Localised Scleroderma factsheet


Localised scleroderma is an autoimmune condition that affects the appearance and thickness of the skin. 

Autoimmune conditions cause the immune system to get confused and attack its own body instead of fighting off illness and infections. In localised scleroderma, inflammation causes the skin to become thick, hard, and discoloured. This can affect the way skin looks and moves.

Localised scleroderma tends to affect girls more than boys. It cannot be caught from other people and is not passed down in families.

 Signs and symptoms

Symptoms of localised scleroderma can start slowly and are usually lesions or marks on the skin that are:

  • a white, red or purple colour
  • lines, streaks or round
  • waxy or shiny
  • hard to touch.

Patches of hard skin can cause discomfort and issues with being able to move the joints well.


Your local doctor will refer your child to a specialist doctor called a rheumatologist for diagnosis and management of localised scleroderma. 

A rheumatologist looks after the joints and muscles.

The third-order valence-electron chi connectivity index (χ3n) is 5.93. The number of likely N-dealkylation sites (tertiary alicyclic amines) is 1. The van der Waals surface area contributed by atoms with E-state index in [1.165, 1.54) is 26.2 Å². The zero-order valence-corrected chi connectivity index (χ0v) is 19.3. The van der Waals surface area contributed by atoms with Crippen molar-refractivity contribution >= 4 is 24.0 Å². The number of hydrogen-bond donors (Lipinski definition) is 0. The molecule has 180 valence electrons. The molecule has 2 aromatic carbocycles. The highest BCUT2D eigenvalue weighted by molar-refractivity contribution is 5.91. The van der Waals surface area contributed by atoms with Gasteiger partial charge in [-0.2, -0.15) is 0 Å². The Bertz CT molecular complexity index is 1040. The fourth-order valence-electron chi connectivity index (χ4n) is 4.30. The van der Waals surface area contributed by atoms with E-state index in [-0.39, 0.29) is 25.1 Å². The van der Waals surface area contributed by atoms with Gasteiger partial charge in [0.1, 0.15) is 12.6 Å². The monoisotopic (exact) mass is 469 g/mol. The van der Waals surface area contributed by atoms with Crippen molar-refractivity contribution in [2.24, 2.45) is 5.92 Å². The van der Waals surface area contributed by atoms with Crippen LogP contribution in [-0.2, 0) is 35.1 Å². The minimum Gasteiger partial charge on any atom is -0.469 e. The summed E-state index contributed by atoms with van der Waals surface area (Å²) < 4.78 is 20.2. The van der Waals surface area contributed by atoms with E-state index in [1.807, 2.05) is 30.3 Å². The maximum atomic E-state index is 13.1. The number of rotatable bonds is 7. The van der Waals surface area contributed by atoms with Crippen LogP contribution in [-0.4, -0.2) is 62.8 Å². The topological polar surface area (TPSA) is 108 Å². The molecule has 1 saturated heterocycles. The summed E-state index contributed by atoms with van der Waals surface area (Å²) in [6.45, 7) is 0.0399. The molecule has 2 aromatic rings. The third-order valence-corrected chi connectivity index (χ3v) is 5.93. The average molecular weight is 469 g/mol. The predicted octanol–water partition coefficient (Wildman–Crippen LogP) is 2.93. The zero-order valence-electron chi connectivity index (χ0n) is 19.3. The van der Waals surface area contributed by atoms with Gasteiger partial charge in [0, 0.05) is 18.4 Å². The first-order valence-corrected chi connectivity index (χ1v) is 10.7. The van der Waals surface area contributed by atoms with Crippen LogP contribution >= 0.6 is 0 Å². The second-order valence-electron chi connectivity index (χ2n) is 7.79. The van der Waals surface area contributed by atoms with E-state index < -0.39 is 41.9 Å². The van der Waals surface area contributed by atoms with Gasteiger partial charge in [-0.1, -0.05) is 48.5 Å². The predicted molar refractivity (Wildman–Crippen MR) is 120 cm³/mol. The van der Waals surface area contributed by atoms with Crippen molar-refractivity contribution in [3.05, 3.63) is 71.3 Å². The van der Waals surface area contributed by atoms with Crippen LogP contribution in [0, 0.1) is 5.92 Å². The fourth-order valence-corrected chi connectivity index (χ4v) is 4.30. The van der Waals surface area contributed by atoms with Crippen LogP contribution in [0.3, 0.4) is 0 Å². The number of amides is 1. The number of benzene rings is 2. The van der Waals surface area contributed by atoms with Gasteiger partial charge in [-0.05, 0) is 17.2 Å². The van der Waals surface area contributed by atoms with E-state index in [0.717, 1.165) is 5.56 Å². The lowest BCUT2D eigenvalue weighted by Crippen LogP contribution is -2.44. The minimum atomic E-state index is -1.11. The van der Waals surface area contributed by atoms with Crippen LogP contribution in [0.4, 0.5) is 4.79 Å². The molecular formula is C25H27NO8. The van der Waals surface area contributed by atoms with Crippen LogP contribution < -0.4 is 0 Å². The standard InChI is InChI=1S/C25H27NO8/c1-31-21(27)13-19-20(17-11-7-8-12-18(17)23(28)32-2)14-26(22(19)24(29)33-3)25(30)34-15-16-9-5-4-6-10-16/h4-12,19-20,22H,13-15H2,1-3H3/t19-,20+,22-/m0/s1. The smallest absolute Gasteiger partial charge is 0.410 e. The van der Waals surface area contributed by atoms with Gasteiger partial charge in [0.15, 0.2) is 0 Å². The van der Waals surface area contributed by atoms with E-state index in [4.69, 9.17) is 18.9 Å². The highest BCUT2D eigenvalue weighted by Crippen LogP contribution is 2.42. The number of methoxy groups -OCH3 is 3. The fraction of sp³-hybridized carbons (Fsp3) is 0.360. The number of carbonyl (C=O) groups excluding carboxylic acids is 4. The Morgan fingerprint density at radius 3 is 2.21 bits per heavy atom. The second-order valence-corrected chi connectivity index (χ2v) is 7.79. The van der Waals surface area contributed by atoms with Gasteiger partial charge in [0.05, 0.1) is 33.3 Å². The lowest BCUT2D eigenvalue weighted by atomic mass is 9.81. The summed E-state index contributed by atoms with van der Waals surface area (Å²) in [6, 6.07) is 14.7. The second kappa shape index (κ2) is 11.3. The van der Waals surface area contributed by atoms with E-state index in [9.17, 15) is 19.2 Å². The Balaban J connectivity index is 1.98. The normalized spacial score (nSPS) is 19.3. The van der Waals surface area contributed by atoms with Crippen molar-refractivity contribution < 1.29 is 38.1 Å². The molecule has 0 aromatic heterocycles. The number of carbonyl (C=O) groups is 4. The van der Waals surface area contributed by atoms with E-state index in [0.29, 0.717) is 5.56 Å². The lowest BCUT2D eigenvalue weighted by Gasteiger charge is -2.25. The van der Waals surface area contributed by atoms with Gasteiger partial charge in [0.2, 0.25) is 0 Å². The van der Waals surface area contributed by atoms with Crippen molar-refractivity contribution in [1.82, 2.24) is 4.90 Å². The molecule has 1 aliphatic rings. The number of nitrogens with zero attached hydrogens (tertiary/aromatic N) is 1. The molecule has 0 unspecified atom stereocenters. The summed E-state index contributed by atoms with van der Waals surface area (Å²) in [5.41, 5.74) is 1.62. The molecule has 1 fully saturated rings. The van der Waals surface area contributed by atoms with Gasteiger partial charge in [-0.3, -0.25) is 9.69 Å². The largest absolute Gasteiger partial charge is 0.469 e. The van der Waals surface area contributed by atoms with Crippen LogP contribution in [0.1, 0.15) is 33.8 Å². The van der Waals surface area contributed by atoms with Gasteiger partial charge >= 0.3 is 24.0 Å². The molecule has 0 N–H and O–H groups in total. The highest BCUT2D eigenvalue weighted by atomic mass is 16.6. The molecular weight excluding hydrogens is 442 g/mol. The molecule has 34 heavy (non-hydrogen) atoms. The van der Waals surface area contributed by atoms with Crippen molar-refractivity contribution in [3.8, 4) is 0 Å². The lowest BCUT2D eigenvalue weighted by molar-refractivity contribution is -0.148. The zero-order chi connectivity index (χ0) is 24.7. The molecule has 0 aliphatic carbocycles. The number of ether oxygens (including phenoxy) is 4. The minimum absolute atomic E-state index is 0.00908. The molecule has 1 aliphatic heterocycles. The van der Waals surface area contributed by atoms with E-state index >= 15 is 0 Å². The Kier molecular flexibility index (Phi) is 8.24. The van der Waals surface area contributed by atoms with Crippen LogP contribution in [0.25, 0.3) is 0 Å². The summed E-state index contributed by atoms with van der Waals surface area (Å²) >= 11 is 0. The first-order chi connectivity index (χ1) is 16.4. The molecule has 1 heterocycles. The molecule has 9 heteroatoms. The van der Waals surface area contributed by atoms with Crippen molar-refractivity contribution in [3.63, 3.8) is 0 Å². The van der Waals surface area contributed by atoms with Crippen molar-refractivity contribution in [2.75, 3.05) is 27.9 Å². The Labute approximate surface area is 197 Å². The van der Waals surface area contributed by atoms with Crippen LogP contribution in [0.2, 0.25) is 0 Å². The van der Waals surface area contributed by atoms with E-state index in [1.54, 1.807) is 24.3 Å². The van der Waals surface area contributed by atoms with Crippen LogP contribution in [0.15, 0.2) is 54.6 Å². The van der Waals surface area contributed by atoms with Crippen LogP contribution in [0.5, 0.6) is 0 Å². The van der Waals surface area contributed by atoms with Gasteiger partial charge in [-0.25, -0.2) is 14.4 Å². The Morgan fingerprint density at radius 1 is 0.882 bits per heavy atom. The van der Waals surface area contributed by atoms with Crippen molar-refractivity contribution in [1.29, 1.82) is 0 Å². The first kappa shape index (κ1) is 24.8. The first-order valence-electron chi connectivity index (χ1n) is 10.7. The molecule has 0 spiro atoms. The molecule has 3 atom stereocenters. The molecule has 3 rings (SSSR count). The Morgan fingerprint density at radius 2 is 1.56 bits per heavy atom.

There is no one test to diagnose localised scleroderma. Your child's doctor will:

  • physically check the skin
  • check that symptoms are not caused by any other health issues
  • order a biopsy – where a sample of the skin is taken and tested.


Treatment of localised scleroderma aims to:

  • bring the inflammation under control as quickly as possible
  • prevent it from spreading
  • improve movement and flexibility in joints that are affected by hardened skin.

Treatment can involve medications to control the inflammation, and steroid creams for the skin.

Your child’s doctor will discuss with you the different treatments, and what will work best for your child.

Your child may also see a physiotherapist or occupational therapist to help them with:

  • growth issues
  • joint movement and flexibility
  • muscle weakness
  • relaxing tight or hard areas of skin.
Last updated Wednesday 17th April 2024


This factsheet is provided for general information only. It does not constitute health advice and should not be used to diagnose or treat any health condition.

Please consult with your doctor or other health professional to make sure this information is right for you and/or your child.

The Sydney Children’s Hospitals Network does not accept responsibility for inaccuracies or omissions, the interpretation of the information, or for success or appropriateness of any treatment described in the factsheet.

© Sydney Children’s Hospitals Network 2024